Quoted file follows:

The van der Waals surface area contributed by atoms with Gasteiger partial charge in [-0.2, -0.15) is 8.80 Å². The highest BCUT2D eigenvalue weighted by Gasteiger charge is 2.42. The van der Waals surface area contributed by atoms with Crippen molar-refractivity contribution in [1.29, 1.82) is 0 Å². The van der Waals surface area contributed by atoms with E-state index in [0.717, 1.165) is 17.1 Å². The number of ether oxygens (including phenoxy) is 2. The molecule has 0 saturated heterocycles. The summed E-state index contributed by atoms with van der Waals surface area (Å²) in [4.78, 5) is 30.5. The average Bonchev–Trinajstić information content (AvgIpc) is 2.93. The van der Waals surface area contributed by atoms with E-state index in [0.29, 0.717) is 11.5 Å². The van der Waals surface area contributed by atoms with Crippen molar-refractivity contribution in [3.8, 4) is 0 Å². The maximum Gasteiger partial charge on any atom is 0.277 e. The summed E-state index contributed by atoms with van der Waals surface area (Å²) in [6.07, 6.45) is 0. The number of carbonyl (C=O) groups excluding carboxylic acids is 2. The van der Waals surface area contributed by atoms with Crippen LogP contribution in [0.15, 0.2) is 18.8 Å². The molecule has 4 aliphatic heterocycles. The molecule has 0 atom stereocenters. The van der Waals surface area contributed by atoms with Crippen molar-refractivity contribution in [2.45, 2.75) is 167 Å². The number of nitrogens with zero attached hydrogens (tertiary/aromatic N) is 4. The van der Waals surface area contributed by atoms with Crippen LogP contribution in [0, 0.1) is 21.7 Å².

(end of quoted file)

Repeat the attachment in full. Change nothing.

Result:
The van der Waals surface area contributed by atoms with Gasteiger partial charge in [-0.2, -0.15) is 8.80 Å². The highest BCUT2D eigenvalue weighted by Gasteiger charge is 2.42. The van der Waals surface area contributed by atoms with Crippen molar-refractivity contribution in [1.29, 1.82) is 0 Å². The van der Waals surface area contributed by atoms with E-state index in [0.717, 1.165) is 17.1 Å². The number of ether oxygens (including phenoxy) is 2. The molecule has 0 saturated heterocycles. The summed E-state index contributed by atoms with van der Waals surface area (Å²) in [4.78, 5) is 30.5. The average Bonchev–Trinajstić information content (AvgIpc) is 2.93. The van der Waals surface area contributed by atoms with E-state index in [0.29, 0.717) is 11.5 Å². The van der Waals surface area contributed by atoms with Crippen molar-refractivity contribution in [3.8, 4) is 0 Å². The maximum Gasteiger partial charge on any atom is 0.277 e. The summed E-state index contributed by atoms with van der Waals surface area (Å²) in [6.07, 6.45) is 0. The number of carbonyl (C=O) groups excluding carboxylic acids is 2. The van der Waals surface area contributed by atoms with Crippen LogP contribution in [0.15, 0.2) is 18.8 Å². The molecule has 4 aliphatic heterocycles. The molecule has 0 atom stereocenters. The van der Waals surface area contributed by atoms with Crippen molar-refractivity contribution in [2.45, 2.75) is 167 Å². The number of nitrogens with zero attached hydrogens (tertiary/aromatic N) is 4. The van der Waals surface area contributed by atoms with Crippen LogP contribution in [0, 0.1) is 21.7 Å².